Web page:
I never really had anything against the city of Detroit. It was always a city north of Huntsville, which made its citizens automatic Yankees. Nothing more, nothing less. Then I read Brian Hernalsteen’s article on Houston sports franchises and their fans. Now, it’s war. So the Astros lost in the World Series? At least they’re not the laughingstock of Major League Baseball-119 losses for the Tigers in ’03, anyone?-and haven’t been for the past decade the way Detroit has. In fact, only the Yankees have a higher regular-season winning percentage than the Astros in the past 10 years.
You speak of not living in the past, yet your argument when sticking up for your beloved kittens is talking about the lone WorldSeries victory you’ve seen? Fine. Just stop contradicting yourself As for the “asterisks” next to the Rockets’ championships, I didn’t see anyone else banging down the door to take on the Knicks or Magic those years they won back-to-back titles. So they should be penalized because they won? The 1995 run through the playoffs from the sixth seed is arguably one of the greatest runs in post-season history. Not only that, but take a look at the record of the “greatest player ever to lacethem up” against the Rockets during his prime. Losing. That’s right, MJ had a 1-5 record vs. the Rockets during the first three-peat the Chicago Bulls enjoyed, and an overall record of 11-13 vs. Houston while Jordan played for the Bulls. In fact, Hakeem Olajuwon’s squads were probably the only teams that could have ever threatened Jordan’s dominance-and MJ is on record as saying so, himself. They had no answer for Dream. You may have heard of him Meanwhile, one of the key cogs to the Detroit Pistons’ title teams of 1989 and 1990-Isiah Thomas-is busy turning himself into the biggest joke in sports management history.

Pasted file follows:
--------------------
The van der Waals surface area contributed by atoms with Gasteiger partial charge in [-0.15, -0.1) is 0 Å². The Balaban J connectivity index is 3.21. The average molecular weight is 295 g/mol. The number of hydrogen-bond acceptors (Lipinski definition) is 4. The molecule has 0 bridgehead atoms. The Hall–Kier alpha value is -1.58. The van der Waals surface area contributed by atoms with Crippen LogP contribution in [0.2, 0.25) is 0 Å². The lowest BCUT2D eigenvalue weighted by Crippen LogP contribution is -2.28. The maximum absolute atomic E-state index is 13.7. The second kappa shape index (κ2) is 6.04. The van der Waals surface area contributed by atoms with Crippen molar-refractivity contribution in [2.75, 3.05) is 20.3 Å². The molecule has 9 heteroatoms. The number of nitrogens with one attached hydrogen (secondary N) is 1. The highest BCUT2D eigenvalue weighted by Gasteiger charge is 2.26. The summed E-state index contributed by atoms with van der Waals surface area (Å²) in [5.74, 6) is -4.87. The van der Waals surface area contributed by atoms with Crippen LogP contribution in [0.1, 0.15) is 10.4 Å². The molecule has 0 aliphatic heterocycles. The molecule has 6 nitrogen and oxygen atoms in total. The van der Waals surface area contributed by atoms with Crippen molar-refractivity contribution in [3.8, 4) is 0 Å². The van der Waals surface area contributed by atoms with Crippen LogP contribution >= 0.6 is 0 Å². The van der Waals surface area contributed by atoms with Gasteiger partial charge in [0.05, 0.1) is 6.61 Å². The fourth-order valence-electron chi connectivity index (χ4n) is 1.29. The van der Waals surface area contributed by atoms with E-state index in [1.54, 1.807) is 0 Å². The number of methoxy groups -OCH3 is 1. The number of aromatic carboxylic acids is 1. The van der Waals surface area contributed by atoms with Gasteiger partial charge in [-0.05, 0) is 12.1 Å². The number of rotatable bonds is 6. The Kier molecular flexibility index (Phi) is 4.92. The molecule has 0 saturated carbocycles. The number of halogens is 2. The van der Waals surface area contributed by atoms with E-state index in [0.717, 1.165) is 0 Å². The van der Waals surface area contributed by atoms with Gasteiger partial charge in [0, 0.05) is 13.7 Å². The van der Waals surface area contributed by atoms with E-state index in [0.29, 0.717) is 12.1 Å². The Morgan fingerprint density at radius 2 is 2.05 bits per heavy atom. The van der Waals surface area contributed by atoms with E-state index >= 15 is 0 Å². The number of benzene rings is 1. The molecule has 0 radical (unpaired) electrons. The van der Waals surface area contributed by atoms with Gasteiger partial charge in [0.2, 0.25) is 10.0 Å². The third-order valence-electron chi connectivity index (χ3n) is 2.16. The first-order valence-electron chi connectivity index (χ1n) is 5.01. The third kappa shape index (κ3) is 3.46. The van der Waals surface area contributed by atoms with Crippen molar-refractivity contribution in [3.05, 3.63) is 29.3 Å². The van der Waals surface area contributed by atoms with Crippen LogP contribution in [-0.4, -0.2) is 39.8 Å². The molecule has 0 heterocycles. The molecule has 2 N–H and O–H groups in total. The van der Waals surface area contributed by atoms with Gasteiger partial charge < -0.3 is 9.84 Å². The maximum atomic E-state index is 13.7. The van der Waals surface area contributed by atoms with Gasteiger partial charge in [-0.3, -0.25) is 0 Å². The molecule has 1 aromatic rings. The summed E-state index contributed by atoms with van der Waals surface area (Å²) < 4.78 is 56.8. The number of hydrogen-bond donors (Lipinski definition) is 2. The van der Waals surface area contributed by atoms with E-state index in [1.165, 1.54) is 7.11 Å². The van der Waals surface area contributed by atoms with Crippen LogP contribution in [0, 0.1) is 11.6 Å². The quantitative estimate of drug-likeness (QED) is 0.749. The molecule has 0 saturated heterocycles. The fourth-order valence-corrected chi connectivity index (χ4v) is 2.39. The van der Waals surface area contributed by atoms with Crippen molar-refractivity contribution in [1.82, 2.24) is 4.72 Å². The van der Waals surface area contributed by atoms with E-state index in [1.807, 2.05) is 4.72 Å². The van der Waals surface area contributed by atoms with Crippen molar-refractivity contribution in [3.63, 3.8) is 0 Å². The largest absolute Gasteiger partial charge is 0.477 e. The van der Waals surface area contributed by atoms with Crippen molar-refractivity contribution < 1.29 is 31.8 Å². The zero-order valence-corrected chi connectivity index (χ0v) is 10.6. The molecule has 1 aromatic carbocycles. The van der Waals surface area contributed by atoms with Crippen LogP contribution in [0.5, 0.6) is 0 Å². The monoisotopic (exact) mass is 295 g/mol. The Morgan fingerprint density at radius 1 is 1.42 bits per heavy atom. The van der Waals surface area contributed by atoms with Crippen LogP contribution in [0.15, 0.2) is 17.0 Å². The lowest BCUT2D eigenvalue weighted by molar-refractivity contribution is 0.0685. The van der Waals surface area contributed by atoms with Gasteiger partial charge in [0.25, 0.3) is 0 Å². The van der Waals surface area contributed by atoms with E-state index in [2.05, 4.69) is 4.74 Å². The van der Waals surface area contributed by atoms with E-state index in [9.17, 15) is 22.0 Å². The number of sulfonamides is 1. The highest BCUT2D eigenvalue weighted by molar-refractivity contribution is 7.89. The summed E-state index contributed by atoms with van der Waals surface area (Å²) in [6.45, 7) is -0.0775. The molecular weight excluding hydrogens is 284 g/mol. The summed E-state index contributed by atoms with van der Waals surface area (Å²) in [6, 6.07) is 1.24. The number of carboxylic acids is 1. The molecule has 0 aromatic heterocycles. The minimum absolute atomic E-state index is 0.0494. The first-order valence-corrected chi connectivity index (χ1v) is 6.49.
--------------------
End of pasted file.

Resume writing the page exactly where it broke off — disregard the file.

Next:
He tanked the Continental Basketball Association when he owned it, was routinely a puppet as a coach of the Indiana Pacers (where current coach Rick Carlisle was really doing all the work), and has now managed to somehow guide the New York Knicks to the worst record in basketball, yet they won’t have either their first or second-round pick in this year’s draft, thanks to his fine handiwork as general manager. Nice. When it comes to the NFL, well, let’s just call it a draw. Detroit had Barry Sanders; Houston will soon have Reggie Bush.
I call Joey Harrington and David Carr a washof course, Carr is currently still employed by the team that drafted him in 2002. So you speak of not living in the past, and that Houston has no real future?
Let’s see: the Texans have four of the top 66 picks in the NFL draft later this month (including No.1 overall); the Astros are just coming off a World Series appearance and Roger Clemens will most likely re-sign with the team in midseason; and the Rockets have two of the top 10 players in the NBA in Yao Ming and Tracy McGrady. Detroit? Well, at least the Lions signed Jon Kitna to play QB next year. In all seriousness, I like the Pistons’ chances to win the NBA title in June. But other than that, I’ll take my 75-degree Christmas Day every year over being buried in snow and crime…among “other things”. Take your weak Motown smack back to 8 Mile Road.
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